Nubeqa is one of three drugs the company hopes to help weather that impact on revenues, along with recently-approved diabetic kidney disease therapy Kerendia and elinzanetant for menopausal symptoms.
Vertex Acquires ViaCyte for USD 320 Million
Vertex Pharmaceuticals recently announced that it would acquire ViaCyte, a private cellular therapy company, for $320 million. Vertex’s acquisition of ViaCyte gives it access to complementary technologies to pursue novel stem cell-derived cell replacement therapies as a functional treatment cure for type 1 diabetes.
Vertex is currently engaged in clinical trials for VX-880, an investigational allogeneic stem cell-derived, fully differentiated, insulin-producing islet cell therapy for T1D. According to a company press release, it has seen promising safety and efficacy results from its ongoing Phase I/II study.
Vertex’s acquisition of ViaCyte grants them complementary assets to accelerate the development of VX-880. These include additional human stem cell lines, intellectual property around stem cell differentiation, and good manufacturing practice manufacturing facilities for cell-based therapies.
“VX-880 has successfully showed clinical proof of concept in type 1 diabetes, and the procurement of ViaCyte will advance our goal of transforming, if not curing type 1 diabetes by expanding our capabilities and bringing additional tools, technologies, and assets to our current stem cell-based programs,” added Reshma Kewalramani, president and CEO, Vertex.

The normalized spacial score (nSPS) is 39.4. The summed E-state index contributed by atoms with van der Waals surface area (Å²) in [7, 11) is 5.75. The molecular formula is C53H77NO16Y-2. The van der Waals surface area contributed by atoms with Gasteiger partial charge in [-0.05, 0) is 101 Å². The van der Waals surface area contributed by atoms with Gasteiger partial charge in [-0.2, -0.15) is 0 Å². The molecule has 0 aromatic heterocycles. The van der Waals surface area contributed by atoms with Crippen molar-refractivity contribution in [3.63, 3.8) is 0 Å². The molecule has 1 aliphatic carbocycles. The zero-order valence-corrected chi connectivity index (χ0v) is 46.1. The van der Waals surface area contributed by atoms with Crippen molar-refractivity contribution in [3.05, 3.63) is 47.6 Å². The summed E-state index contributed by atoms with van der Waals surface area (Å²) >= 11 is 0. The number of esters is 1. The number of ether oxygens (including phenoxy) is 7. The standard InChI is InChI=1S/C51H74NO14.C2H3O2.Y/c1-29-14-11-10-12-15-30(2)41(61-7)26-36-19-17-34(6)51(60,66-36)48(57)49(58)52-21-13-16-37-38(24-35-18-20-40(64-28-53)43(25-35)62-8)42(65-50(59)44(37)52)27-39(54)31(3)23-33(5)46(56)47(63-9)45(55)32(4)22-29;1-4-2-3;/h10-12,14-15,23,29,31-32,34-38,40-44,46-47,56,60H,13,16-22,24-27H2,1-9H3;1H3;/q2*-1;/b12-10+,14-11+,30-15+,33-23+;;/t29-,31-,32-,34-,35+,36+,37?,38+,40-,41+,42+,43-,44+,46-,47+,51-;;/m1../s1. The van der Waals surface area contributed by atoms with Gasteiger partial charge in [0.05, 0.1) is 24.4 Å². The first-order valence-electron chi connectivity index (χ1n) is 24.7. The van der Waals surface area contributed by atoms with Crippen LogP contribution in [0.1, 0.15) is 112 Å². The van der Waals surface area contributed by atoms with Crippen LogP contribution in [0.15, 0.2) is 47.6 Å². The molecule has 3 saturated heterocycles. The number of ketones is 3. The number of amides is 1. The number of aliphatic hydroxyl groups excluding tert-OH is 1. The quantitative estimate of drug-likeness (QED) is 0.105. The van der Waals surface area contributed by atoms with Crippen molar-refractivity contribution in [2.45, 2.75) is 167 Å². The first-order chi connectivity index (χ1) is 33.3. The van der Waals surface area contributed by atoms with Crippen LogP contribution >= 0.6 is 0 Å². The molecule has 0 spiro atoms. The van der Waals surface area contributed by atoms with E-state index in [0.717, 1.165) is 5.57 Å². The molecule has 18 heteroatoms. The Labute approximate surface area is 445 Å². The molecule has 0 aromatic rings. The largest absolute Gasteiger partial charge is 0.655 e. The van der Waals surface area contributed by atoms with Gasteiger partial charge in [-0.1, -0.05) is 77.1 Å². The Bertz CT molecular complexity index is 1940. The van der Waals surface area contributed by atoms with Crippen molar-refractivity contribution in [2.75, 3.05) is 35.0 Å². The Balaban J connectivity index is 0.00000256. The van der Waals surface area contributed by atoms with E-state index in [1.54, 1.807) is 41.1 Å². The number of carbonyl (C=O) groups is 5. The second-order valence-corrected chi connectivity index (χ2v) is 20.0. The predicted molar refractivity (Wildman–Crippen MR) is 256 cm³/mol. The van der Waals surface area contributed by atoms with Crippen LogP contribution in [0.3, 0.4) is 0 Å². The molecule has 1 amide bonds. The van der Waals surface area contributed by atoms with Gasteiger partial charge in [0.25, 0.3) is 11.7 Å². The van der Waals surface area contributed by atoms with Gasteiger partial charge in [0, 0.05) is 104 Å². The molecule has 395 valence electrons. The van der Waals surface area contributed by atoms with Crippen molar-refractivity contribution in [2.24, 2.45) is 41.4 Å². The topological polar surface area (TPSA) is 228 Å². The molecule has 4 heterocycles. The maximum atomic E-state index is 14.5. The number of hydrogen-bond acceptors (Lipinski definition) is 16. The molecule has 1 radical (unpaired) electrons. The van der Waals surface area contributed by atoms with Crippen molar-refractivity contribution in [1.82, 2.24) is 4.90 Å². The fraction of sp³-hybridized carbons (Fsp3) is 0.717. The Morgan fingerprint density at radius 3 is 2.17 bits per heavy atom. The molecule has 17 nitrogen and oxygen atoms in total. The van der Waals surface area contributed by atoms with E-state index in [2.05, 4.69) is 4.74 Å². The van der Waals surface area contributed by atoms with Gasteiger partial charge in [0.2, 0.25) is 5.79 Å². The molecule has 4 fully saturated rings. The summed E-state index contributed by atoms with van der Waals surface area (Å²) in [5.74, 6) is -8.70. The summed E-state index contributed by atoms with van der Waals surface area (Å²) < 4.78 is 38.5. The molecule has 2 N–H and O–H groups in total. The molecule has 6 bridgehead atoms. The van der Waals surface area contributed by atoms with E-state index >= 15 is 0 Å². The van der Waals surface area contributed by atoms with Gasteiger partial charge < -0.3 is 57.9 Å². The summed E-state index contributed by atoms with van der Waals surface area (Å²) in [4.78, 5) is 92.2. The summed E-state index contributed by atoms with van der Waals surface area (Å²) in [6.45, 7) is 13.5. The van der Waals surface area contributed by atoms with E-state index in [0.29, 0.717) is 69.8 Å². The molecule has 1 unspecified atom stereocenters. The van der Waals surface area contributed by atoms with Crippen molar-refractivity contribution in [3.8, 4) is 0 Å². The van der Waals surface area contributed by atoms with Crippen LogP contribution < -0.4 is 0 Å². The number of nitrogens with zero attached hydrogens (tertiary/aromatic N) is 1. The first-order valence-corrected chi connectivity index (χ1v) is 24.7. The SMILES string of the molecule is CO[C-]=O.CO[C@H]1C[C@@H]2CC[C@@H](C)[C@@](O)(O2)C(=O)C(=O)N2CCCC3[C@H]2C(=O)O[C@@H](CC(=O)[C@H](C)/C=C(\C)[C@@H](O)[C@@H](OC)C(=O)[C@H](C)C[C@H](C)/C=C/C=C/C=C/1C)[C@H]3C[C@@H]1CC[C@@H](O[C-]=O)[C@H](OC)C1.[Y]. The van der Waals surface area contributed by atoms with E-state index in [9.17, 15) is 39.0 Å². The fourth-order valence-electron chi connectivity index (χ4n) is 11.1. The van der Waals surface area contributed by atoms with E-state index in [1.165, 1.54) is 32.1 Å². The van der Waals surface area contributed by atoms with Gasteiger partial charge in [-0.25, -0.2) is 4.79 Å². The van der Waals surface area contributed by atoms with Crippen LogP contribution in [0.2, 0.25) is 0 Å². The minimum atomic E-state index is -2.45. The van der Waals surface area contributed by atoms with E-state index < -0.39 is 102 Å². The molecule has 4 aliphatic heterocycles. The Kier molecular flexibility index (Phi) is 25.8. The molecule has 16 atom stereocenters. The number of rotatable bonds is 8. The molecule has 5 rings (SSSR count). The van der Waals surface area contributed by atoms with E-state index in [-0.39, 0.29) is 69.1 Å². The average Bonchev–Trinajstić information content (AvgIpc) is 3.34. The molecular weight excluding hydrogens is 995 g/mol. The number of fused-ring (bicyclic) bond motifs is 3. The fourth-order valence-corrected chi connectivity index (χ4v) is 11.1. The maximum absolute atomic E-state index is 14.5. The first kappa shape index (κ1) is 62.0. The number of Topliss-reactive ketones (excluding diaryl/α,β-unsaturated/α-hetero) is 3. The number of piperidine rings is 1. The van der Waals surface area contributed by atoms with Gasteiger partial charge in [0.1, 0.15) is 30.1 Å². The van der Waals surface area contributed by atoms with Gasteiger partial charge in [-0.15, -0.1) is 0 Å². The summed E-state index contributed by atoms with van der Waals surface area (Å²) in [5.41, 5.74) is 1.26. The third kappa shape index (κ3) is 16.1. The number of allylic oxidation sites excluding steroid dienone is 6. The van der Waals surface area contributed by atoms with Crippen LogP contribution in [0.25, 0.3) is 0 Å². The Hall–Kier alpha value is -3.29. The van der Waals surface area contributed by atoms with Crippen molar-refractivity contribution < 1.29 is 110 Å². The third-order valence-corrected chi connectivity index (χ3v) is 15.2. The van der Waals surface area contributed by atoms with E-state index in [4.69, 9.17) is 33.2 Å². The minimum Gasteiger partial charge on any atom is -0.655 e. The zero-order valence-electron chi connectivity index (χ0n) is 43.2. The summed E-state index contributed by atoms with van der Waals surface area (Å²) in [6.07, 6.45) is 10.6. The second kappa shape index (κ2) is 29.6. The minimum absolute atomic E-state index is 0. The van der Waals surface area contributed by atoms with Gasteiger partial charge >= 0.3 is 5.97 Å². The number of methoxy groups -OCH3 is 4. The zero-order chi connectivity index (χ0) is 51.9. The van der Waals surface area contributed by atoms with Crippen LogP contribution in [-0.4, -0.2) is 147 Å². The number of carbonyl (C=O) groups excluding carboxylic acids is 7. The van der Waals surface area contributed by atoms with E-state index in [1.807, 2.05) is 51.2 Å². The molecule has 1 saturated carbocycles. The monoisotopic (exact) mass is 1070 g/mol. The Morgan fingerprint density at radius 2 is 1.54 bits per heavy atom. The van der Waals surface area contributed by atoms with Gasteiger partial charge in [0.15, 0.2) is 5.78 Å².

Kyowa Kirin Drops Nourianz follow-up KW-6356 for Parkinson’s
Kyowa Kirin has announced that it had dropped the development of its Parkinson’s disease therapeutics candidate, KW-6356, despite positive proof-of-concept results in a mid-stage trial. KW-6356 is a drug of the adenosine A2A receptor antagonist class, and in the phase 2 data, the drug has depicted promising results as monotherapy and, in a combo, to treat Parkinson’s disease. Kyowa Kirin started the development of KW-6356 as a follow-up to Nourianz (istradefylline), the Kyowa’s first-gen adenosine A2 agonist. The USFDA approved Nourianzby in 2019. KW-6356 has a higher affinity and selectivity for adenosine A2A receptors, and upon approval from the regulatory authorities, the therapy is expected to cover a wider group of Parkinson’s patients than Nourianz.